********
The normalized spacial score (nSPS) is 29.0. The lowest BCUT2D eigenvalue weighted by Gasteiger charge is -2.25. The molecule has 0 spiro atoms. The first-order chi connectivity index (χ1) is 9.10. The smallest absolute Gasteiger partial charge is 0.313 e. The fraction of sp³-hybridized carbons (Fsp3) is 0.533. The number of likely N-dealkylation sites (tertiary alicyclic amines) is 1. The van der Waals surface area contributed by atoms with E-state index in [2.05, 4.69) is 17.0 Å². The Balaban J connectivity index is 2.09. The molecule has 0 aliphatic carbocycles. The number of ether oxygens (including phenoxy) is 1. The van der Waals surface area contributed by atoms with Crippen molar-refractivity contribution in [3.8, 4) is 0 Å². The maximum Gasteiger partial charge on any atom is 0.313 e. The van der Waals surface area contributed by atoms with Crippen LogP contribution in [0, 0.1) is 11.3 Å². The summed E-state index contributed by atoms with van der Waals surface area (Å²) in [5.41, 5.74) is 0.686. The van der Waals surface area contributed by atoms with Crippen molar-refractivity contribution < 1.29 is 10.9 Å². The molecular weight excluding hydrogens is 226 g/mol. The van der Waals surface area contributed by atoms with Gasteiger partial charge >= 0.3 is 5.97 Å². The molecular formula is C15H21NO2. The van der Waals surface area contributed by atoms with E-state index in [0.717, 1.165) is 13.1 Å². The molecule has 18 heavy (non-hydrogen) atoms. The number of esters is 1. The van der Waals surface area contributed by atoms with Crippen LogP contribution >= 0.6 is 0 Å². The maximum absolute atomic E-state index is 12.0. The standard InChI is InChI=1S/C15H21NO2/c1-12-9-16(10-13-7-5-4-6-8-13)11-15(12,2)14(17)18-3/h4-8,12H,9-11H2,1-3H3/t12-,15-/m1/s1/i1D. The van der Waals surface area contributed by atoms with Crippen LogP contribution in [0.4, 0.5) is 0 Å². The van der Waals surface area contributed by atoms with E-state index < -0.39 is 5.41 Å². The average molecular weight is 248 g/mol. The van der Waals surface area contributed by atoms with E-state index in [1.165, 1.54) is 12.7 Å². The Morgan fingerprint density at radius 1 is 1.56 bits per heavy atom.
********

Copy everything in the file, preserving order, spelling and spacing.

The normalized spacial score (nSPS) is 29.0. The lowest BCUT2D eigenvalue weighted by Gasteiger charge is -2.25. The molecule has 0 spiro atoms. The first-order chi connectivity index (χ1) is 9.10. The smallest absolute Gasteiger partial charge is 0.313 e. The fraction of sp³-hybridized carbons (Fsp3) is 0.533. The number of likely N-dealkylation sites (tertiary alicyclic amines) is 1. The van der Waals surface area contributed by atoms with E-state index in [2.05, 4.69) is 17.0 Å². The Balaban J connectivity index is 2.09. The molecule has 0 aliphatic carbocycles. The number of ether oxygens (including phenoxy) is 1. The van der Waals surface area contributed by atoms with Crippen molar-refractivity contribution in [3.8, 4) is 0 Å². The maximum Gasteiger partial charge on any atom is 0.313 e. The van der Waals surface area contributed by atoms with Crippen LogP contribution in [0, 0.1) is 11.3 Å². The summed E-state index contributed by atoms with van der Waals surface area (Å²) in [5.41, 5.74) is 0.686. The van der Waals surface area contributed by atoms with Crippen molar-refractivity contribution < 1.29 is 10.9 Å². The molecular weight excluding hydrogens is 226 g/mol. The van der Waals surface area contributed by atoms with Gasteiger partial charge >= 0.3 is 5.97 Å². The molecular formula is C15H21NO2. The van der Waals surface area contributed by atoms with E-state index in [0.717, 1.165) is 13.1 Å². The molecule has 18 heavy (non-hydrogen) atoms. The number of esters is 1. The van der Waals surface area contributed by atoms with Crippen LogP contribution >= 0.6 is 0 Å². The maximum absolute atomic E-state index is 12.0. The standard InChI is InChI=1S/C15H21NO2/c1-12-9-16(10-13-7-5-4-6-8-13)11-15(12,2)14(17)18-3/h4-8,12H,9-11H2,1-3H3/t12-,15-/m1/s1/i1D. The van der Waals surface area contributed by atoms with Crippen LogP contribution in [0.4, 0.5) is 0 Å². The van der Waals surface area contributed by atoms with E-state index < -0.39 is 5.41 Å². The average molecular weight is 248 g/mol. The van der Waals surface area contributed by atoms with E-state index in [1.165, 1.54) is 12.7 Å². The Morgan fingerprint density at radius 1 is 1.56 bits per heavy atom.